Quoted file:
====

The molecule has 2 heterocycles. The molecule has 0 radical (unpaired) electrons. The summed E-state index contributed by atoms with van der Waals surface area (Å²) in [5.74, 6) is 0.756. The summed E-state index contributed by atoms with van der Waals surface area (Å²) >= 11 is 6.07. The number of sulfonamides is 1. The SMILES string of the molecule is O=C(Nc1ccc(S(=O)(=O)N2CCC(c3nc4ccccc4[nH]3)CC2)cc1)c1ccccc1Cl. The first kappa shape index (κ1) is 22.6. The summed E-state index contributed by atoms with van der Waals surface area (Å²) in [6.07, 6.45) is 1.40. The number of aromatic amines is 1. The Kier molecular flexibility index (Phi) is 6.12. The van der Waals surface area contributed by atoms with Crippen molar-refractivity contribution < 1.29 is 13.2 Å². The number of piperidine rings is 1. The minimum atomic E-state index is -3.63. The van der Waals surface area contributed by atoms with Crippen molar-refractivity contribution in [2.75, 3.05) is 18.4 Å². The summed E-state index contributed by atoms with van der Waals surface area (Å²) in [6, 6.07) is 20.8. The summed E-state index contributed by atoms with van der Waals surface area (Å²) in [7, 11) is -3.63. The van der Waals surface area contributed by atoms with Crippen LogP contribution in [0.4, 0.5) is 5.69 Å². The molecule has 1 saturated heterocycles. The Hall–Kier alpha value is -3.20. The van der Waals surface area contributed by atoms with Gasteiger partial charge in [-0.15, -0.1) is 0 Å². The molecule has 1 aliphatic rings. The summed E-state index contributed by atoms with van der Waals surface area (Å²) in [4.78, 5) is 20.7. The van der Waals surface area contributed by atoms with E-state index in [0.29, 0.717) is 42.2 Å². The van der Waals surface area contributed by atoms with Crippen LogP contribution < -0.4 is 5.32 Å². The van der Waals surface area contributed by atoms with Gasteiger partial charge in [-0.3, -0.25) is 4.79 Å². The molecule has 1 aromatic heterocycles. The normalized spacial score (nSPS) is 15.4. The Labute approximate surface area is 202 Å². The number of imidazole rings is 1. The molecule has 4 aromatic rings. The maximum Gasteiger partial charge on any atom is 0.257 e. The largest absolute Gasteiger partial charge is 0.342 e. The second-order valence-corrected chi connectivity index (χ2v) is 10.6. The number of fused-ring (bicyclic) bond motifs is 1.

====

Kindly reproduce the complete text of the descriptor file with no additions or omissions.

The molecule has 2 heterocycles. The molecule has 0 radical (unpaired) electrons. The summed E-state index contributed by atoms with van der Waals surface area (Å²) in [5.74, 6) is 0.756. The summed E-state index contributed by atoms with van der Waals surface area (Å²) >= 11 is 6.07. The number of sulfonamides is 1. The SMILES string of the molecule is O=C(Nc1ccc(S(=O)(=O)N2CCC(c3nc4ccccc4[nH]3)CC2)cc1)c1ccccc1Cl. The first kappa shape index (κ1) is 22.6. The summed E-state index contributed by atoms with van der Waals surface area (Å²) in [6.07, 6.45) is 1.40. The number of aromatic amines is 1. The Kier molecular flexibility index (Phi) is 6.12. The van der Waals surface area contributed by atoms with Crippen molar-refractivity contribution < 1.29 is 13.2 Å². The number of piperidine rings is 1. The minimum atomic E-state index is -3.63. The van der Waals surface area contributed by atoms with Crippen molar-refractivity contribution in [2.75, 3.05) is 18.4 Å². The summed E-state index contributed by atoms with van der Waals surface area (Å²) in [6, 6.07) is 20.8. The summed E-state index contributed by atoms with van der Waals surface area (Å²) in [7, 11) is -3.63. The van der Waals surface area contributed by atoms with Crippen LogP contribution in [0.4, 0.5) is 5.69 Å². The molecule has 1 saturated heterocycles. The Hall–Kier alpha value is -3.20. The van der Waals surface area contributed by atoms with Gasteiger partial charge in [-0.15, -0.1) is 0 Å². The molecule has 1 aliphatic rings. The summed E-state index contributed by atoms with van der Waals surface area (Å²) in [4.78, 5) is 20.7. The van der Waals surface area contributed by atoms with E-state index in [0.29, 0.717) is 42.2 Å². The van der Waals surface area contributed by atoms with Crippen LogP contribution < -0.4 is 5.32 Å². The van der Waals surface area contributed by atoms with Gasteiger partial charge in [-0.3, -0.25) is 4.79 Å². The molecule has 1 aromatic heterocycles. The normalized spacial score (nSPS) is 15.4. The Labute approximate surface area is 202 Å². The number of imidazole rings is 1. The molecule has 4 aromatic rings. The maximum Gasteiger partial charge on any atom is 0.257 e. The largest absolute Gasteiger partial charge is 0.342 e. The second-order valence-corrected chi connectivity index (χ2v) is 10.6. The number of fused-ring (bicyclic) bond motifs is 1.